When little Molly plays with her big brother's red, yellow and blue toy cars, you know there is bound to be trouble...unless, of course, she can put them back in just the right order before he returns!
Recognizing and being able to extend patterns leads to the development of logical thinking.
Illustrated by Chris Demarest.
Read the story with your child or class describe the patterns in which Molly places the cars on the shelf. Ask the children to describe the pattern by color or by type of car.
To prepare for this activity, cut out squares, triangles and rectangles using three different colors of construction paper. Make sure to have a variety of sizes of each shape (10 each of small, medium and large in each of the different colors should be more than enough to start).
Working with a small group of children, have one child make a pattern using 6 shapes that are all red. (For example, small square, large square, medium triangle, small square, large square, medium triangle). Ask the next child to repeat the pattern with the same sizes and shapes, but in yellow. Ask the next child to try using green shapes. Everybody says the pattern order together. As a variation, ask a child to make a color pattern only using small triangles (red, yellow, green, red, yellow, green). Ask the next student to use medium squares to copy the color pattern. And so on.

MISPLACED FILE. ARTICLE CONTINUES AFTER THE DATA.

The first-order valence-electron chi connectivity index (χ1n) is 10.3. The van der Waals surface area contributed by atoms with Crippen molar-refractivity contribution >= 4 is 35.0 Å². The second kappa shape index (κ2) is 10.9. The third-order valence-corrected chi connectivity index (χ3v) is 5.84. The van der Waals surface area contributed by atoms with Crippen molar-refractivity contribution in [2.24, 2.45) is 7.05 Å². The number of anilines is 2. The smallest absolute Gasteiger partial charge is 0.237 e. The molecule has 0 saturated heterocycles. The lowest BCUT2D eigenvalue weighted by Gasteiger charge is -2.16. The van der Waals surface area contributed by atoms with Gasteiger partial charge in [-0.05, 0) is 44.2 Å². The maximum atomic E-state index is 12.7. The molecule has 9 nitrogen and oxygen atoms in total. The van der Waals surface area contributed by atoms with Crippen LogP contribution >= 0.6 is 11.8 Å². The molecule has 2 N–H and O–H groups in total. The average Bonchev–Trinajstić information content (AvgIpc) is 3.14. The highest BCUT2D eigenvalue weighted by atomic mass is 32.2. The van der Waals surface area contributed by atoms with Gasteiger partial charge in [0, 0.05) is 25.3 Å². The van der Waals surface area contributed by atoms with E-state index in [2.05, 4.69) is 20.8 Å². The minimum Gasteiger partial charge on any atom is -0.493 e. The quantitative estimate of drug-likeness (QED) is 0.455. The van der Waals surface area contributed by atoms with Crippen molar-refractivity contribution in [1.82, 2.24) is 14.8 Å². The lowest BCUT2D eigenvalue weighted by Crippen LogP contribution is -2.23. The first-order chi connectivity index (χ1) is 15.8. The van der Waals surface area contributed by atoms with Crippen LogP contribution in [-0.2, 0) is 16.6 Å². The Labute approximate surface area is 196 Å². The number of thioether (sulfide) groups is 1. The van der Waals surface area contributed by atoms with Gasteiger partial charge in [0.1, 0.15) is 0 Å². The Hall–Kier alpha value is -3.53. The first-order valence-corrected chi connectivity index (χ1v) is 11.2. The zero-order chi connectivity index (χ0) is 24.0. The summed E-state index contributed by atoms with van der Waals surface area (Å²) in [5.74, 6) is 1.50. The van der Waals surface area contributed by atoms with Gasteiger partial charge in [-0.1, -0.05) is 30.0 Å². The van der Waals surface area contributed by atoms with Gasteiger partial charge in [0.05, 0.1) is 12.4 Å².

Arrange coins in a pattern (for example, "penny, penny, nickel, penny, penny nickel," or "PPN PPN"). Ask your child or students: "Can you figure out what comes next?" Help them continue the pattern, using extra coins. Some patterns you may wish to try include: PPN PPN, or PNP PNP, or PPNN PPNN